by Steven Doyle
If you remotely follow the restaurant scene in Dallas you may know the name Royce Ring. He is the owner of Plan B, a design group that has turned out some of the more beautiful restaurants in our city such as Oak, Bolsa and Whiskey Cake to name a few.
Ring has a son with a different skill set entirely. Austin Ring operates Northwest Fish Traders in Alaska which is currently supplying the highly coveted Copper River Salmon to the very same restaurants that his father designed. The young fisherman was kind enough to fly us in a side of the beautiful catch, and it was up to us to find a way to make great use of the fish.
I spoke with some friends who were happy to host a dinner party making use of the Copper river salmon bounty, but as we planned the party swelled up to about 15 guests. Our hosts were Paula and David Weatherbie, and along with Kathy Zibilich they wrote the menu around the fish that was flown in fresh and was caught just hours before the party. David is a pretty terrific chef in his own right, even though by day he is an accomplished attorney. Zibilich is a chef who is also skilled as an attorney, but finds satisfaction working with food as her day job. Together they made the best use out of about 2.5 pound of fish, using every part, including the skin which was wrapped and roasted around pencil asparagus. Most of the vegetables used this night came from the Weatherbie’s garden.
What we sampled that evening definitely made the best use of the Copper River salmon, which has a coveted fat content that enriches the fish. First we were served blinis with smoked salmon rillettes. I could have taken the entire tray of canapes for myself, and been plenty satisfied. We have the recipe for the rillettes below.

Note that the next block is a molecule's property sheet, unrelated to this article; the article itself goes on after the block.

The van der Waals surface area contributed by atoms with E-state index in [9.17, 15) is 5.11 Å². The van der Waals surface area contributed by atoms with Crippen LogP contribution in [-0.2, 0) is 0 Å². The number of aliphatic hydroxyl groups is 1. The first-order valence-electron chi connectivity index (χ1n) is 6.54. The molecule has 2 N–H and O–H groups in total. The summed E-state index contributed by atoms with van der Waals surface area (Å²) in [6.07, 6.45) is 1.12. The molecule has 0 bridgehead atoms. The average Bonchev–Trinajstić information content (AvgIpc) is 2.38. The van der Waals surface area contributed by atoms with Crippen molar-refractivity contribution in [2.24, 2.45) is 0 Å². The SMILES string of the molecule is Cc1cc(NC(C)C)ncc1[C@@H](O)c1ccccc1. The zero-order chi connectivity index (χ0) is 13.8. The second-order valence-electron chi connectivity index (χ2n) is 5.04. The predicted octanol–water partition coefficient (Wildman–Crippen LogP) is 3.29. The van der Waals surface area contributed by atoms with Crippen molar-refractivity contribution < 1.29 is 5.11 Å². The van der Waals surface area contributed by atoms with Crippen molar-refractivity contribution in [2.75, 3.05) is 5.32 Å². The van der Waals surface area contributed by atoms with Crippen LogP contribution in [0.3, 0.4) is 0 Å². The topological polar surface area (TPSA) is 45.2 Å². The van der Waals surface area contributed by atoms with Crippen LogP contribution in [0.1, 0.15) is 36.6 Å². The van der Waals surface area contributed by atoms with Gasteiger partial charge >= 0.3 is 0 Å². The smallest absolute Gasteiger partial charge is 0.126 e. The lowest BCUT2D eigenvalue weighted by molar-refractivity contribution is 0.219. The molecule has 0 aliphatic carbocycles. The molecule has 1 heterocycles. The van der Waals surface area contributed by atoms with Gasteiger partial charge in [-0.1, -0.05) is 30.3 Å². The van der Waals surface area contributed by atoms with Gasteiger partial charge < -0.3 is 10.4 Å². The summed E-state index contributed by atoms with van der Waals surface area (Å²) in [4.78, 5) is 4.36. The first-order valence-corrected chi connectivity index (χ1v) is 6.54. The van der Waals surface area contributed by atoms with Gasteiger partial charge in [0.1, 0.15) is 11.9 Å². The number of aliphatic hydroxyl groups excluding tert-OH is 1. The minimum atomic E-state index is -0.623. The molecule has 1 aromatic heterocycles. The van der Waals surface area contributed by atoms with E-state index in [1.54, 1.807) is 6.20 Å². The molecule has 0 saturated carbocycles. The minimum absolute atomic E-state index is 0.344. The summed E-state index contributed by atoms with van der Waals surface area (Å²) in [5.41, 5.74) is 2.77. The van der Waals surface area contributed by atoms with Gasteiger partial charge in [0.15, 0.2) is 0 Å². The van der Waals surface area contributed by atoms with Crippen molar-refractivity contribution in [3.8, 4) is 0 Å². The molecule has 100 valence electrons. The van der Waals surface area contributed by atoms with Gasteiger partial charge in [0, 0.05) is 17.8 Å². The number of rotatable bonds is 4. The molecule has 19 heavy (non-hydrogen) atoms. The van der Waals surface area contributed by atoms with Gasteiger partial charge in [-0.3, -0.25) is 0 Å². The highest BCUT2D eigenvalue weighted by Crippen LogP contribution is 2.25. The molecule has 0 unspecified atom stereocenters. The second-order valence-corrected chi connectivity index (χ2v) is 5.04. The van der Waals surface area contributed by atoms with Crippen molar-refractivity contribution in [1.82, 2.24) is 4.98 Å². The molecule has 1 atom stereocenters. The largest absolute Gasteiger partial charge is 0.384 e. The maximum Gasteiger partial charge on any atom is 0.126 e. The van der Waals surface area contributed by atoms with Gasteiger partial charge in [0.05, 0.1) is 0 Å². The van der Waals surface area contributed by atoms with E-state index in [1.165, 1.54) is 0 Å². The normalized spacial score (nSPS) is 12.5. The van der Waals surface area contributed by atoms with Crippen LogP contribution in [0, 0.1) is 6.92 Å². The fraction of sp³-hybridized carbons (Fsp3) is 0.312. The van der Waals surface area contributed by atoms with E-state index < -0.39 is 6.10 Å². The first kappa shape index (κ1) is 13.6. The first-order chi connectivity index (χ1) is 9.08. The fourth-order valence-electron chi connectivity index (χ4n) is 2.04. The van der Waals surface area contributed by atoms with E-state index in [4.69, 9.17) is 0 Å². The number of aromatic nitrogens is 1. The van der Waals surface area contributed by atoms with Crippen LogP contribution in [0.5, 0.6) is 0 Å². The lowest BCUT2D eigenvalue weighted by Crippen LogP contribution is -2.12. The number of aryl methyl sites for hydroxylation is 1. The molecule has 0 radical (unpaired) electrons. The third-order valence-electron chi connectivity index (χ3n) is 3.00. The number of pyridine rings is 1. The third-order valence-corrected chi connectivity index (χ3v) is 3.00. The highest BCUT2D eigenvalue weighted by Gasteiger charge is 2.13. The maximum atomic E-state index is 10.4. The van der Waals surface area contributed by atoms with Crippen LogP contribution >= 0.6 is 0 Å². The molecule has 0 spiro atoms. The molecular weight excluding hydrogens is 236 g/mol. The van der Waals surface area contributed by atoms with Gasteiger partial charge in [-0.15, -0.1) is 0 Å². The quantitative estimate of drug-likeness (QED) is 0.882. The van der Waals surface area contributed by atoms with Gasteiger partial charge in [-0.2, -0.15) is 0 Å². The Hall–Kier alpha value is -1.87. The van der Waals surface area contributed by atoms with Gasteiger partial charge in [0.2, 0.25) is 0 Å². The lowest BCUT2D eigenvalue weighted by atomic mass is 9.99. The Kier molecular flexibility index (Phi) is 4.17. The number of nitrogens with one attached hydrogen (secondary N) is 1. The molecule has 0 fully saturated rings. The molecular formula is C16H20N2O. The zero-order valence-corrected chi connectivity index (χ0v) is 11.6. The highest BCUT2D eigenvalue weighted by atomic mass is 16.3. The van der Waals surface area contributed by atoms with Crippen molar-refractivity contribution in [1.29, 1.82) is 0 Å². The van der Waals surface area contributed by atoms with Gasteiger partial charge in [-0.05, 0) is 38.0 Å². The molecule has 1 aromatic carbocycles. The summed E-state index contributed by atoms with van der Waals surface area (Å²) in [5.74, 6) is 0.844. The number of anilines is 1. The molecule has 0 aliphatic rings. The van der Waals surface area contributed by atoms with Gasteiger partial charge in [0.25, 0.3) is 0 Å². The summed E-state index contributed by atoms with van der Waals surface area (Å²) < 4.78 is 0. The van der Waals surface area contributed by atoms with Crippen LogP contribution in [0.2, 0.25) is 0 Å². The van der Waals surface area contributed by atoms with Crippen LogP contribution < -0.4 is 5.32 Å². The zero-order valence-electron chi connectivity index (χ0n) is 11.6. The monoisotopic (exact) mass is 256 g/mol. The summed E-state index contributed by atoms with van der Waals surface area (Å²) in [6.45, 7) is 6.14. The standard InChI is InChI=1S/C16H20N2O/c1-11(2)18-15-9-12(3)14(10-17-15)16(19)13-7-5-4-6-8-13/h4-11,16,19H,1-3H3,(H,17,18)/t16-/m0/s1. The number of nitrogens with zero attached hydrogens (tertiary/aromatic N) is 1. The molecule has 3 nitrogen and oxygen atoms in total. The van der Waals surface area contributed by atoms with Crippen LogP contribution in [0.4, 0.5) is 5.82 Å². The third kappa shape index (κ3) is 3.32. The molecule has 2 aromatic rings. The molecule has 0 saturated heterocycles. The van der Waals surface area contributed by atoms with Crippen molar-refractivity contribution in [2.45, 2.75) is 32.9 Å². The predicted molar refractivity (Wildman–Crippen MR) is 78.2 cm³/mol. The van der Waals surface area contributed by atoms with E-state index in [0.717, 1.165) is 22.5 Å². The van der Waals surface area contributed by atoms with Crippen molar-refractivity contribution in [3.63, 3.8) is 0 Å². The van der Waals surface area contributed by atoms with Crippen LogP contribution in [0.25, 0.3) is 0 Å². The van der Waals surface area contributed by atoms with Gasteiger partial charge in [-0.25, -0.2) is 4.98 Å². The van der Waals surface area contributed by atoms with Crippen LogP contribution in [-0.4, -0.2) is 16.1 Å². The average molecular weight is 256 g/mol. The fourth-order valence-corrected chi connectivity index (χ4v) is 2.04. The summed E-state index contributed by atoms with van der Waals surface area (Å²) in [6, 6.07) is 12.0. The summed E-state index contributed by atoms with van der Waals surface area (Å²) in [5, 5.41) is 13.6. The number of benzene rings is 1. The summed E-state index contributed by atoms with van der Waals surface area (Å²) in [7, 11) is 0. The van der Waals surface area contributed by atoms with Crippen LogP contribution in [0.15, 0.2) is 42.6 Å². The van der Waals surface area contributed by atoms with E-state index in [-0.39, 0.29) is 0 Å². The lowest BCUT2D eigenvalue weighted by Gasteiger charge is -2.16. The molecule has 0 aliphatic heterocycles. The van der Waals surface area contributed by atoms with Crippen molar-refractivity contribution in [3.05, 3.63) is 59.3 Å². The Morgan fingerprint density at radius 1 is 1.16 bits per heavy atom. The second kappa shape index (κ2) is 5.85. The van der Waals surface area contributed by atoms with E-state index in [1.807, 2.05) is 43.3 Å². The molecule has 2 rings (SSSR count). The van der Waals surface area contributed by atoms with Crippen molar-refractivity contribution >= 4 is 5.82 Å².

We also enjoyed our salmon made en papillote, which was a portion of the fish supplemented with freshly dug new potatoes and onions. We also tasted the salmon that was prepared in fig leaves, which imparts an unusual coconut flavor. This was a joyful dish.
As if this bounty wasn’t enough, we were also served soft shell crabs, which gave us a bit of crunch, and of course I adore the sweet, plump soft shells this time of year when they are at their peak.
Copper River salmon is a bit more expensive than other versions of salmon that is available, and for good reason. This year the catch has been down considerably, it is highly sustainable, the flesh is rich and delicious, and it is only available for a limited time. We have it on good authority that Bolsa, Whiskey Cake, The Ranch in Las Colinas, Oak and several other restaurants offer the fish currently. If you make the fish at home, you do not necessarily need a massive amount to feed a hungry crowd if you use your imagination. But everyone should try Copper River salmon while it is in season.
Our beautiful loaves were supplied by Village Baking Company
Salmon Rillettes8 oz. fresh salmon 4 oz. smoked salmon 5 oz. melted butter – cooled down a bit (or more – Kathy likes more butter) 1 oz. olive oil 1 Tb chives 1 Tb dill Salt to taste Steam the salmon until just done. Chop the herbs. Put it all into a food processor and process until you have a nice paste. Salt to taste. Refrigerate until it hardens just a bit.